Boxes. Boxes, and dust, and old furniture.
In the end, we are gone, and we leave behind the remnants of our lives for our family and friends to sort through and make sense of. What’s left is just stuff, but that stuff can speak volumes about who we were when we were still breathing.
She was clearly someone that valued knowledge. There were seemingly endless boxes of books, and most of them were informational in nature. Sure, there were novels, but mostly there were books on health, politics, and culture. She learned because she thought it was important. Years of teaching had cemented in her the drive to glean what she could from the world around her to expand what she knew, to better herself.
Along with the ones filled with books, there were boxes of paper. Every sheet covered in words, her words. Stories, poetry, family history, some typed, some handwritten with meticulous care in her unbelievably flawless print. She was prolific, to say the least, and she left behind a life’s worth of work. There were short, silly tales written for the children in her life next to heart-wrenching poems from the days after she lost her beloved husband. Every letter chosen thoughtfully. Every word carrying her soul and delivering it to the world.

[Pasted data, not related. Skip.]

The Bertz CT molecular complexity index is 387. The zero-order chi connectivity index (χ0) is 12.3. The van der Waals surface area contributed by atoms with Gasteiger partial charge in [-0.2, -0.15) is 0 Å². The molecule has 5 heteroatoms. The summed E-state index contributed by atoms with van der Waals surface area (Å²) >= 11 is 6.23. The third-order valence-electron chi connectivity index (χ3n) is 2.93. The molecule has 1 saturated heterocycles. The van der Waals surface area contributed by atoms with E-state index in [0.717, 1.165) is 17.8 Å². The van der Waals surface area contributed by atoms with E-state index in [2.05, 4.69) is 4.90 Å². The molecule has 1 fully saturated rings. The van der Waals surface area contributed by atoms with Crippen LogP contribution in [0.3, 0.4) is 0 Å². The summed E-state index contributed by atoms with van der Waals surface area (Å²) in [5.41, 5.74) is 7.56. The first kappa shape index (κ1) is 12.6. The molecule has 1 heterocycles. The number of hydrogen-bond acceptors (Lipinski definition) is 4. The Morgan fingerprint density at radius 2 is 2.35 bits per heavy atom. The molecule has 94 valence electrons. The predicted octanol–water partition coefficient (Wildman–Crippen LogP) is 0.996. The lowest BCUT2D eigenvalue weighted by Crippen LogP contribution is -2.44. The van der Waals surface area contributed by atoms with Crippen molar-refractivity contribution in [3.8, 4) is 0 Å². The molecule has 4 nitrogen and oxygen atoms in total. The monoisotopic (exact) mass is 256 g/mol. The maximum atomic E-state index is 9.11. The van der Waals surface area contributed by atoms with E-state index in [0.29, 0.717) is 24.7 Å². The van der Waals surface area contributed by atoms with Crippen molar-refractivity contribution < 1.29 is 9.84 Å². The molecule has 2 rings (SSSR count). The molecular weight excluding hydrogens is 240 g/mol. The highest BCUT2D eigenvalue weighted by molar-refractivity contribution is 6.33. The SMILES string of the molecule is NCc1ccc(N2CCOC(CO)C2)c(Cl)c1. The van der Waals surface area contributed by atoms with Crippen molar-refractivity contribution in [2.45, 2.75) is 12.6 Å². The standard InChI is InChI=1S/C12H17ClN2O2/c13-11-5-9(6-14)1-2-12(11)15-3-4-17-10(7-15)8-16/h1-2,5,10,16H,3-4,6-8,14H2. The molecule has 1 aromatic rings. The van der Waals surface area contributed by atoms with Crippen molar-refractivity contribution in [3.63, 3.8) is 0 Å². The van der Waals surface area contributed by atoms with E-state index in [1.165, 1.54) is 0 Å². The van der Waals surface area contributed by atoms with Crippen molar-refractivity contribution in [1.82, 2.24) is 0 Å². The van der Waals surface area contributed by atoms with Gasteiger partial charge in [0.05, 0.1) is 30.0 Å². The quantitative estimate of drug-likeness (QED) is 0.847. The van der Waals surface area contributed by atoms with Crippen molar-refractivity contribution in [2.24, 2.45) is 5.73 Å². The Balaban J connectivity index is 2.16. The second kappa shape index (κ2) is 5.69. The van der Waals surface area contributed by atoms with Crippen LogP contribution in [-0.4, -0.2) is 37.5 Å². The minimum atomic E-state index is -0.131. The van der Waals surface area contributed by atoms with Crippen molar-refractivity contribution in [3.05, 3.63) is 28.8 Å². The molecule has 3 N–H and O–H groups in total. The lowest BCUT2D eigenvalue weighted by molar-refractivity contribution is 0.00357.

Next to her bed, and inside of boxes, we found names. The names of people she loved, written over and over. Like a penned rosary, they carried her prayers upward. Her love for her family and friends was clear. The time she spent alone, she spent thinking of those that she held dear, and when she left, the evidence stayed behind.
Her voice and laughter wafted out of every box as we cracked it open. It may seem silly to get sentimental over old, cracked Tupperware or a few tools, but they were so her. She is the only woman I know that would keep ordinary pliers and a hammer in a lovely, woven basket. She was unique, and every item she owned fit her perfectly.
It has been an emotional experience. No, that isn’t strong enough, it has been a consuming, weighty, humbling privilege to be the one to lay to rest the last vestiges of her life. It has left me utterly spent, and yet, there is no way it is something I would have missed.
It is an honor to have been her great-niece, it is an honor to have loved and been loved by such an extraordinary woman, and it is an honor to take care of her this one, last time.